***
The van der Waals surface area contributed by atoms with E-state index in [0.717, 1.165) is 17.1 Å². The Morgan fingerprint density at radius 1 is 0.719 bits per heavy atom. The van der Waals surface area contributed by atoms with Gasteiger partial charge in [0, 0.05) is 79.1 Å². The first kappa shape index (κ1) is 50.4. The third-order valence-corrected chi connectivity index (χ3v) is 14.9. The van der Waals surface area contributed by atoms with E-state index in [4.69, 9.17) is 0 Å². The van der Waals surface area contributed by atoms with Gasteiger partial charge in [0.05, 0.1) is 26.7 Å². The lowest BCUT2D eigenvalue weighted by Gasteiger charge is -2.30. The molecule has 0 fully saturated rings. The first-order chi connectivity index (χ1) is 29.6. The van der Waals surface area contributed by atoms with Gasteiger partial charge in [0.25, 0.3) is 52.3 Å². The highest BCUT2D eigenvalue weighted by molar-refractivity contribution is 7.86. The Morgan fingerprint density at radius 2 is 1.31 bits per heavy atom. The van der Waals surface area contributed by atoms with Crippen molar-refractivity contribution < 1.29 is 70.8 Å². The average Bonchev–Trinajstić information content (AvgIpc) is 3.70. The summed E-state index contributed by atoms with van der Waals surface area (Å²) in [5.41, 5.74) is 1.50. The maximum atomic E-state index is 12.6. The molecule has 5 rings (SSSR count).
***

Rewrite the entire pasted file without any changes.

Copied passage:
The van der Waals surface area contributed by atoms with E-state index in [0.717, 1.165) is 17.1 Å². The Morgan fingerprint density at radius 1 is 0.719 bits per heavy atom. The van der Waals surface area contributed by atoms with Gasteiger partial charge in [0, 0.05) is 79.1 Å². The first kappa shape index (κ1) is 50.4. The third-order valence-corrected chi connectivity index (χ3v) is 14.9. The van der Waals surface area contributed by atoms with E-state index in [4.69, 9.17) is 0 Å². The van der Waals surface area contributed by atoms with Gasteiger partial charge in [0.05, 0.1) is 26.7 Å². The lowest BCUT2D eigenvalue weighted by Gasteiger charge is -2.30. The molecule has 0 fully saturated rings. The first-order chi connectivity index (χ1) is 29.6. The van der Waals surface area contributed by atoms with Gasteiger partial charge in [0.25, 0.3) is 52.3 Å². The highest BCUT2D eigenvalue weighted by molar-refractivity contribution is 7.86. The Morgan fingerprint density at radius 2 is 1.31 bits per heavy atom. The van der Waals surface area contributed by atoms with Crippen molar-refractivity contribution < 1.29 is 70.8 Å². The average Bonchev–Trinajstić information content (AvgIpc) is 3.70. The summed E-state index contributed by atoms with van der Waals surface area (Å²) in [5.41, 5.74) is 1.50. The maximum atomic E-state index is 12.6. The molecule has 5 rings (SSSR count).